Economic empowerment – window for escaping GBV

By Sam Majamanda-Mana

Fyness Gwirima, 27 (not her real name), describes her life before 2017 as a series of sorrowful episodes due to what she went through at the hands of a man she describes as abusive.

Fyness’s home was characterized by all forms of gender-based violence (GBV).

“My husband could beat me; harass me verbally and unable to provide food for the family. In short, I was a victim of all the forms of abuse that exist in the world,” she explains.

Her troubled marriage emanated from teenage pregnancy she got while in Standard eight which resulted into her withdrawing from school.

However, Fyness did not immediately go into marriage because her parents were hopeful one day she would go back to school, something which never materialized.

“I gave up on the idea of going back to school after being out for two years and started my marriage life with the man who impregnated me.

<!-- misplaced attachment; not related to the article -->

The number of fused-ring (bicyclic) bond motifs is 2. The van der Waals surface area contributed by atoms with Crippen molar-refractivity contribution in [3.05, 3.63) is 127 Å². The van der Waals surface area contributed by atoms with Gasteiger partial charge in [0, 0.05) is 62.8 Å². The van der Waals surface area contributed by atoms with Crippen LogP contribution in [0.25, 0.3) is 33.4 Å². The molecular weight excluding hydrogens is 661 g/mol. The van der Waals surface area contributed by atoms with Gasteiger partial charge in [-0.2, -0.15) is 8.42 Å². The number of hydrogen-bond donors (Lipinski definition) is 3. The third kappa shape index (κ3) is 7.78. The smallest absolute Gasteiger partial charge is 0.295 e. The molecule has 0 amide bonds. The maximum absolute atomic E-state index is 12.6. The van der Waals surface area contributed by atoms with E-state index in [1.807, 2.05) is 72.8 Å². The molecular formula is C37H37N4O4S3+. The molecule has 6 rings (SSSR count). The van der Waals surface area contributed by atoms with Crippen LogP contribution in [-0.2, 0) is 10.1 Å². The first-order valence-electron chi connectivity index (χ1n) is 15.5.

“Initially, life started just on a fine note until we started encountering challenges,” Fyness narrates.

She says failure by the husband to fend for the family resulted into physical abuses.

“He could not support the household financially. I was left with the responsibility of taking care of the family.

“Life was difficult just relying on subsistence farming. We still needed to find a way to survive,” Fyness adds.

As a result, she was compelled to stop her first-born child from going to school to be assisting her in manual work at Nkando Market in Mulanje, located about five kilometres from her village.

Fyness discloses that she and her son would peel Irish potatoes in restaurants and take-away places; fetch water for the businesses as well as wash dishes for only K250.00 each per day, to enable her buy some flour and soya pieces.

All this time, the marriage was still intact and the husband, upon coming from his drinking binge, would demand food and sometimes batter her for petty reasons.

“He would provide support when he wanted and always challenged me that I couldn’t do anything or become independent.

“This began to get into my nerves because this kind of life was miserable,” states Fyness.

Fyness recollects that one day, Group Village Head Namulenga convened a community meeting which she attended, and gained her freedom in the process.

“The meeting was about an initiative that Youth Net and Counselling (YONECO) came to establish in our village.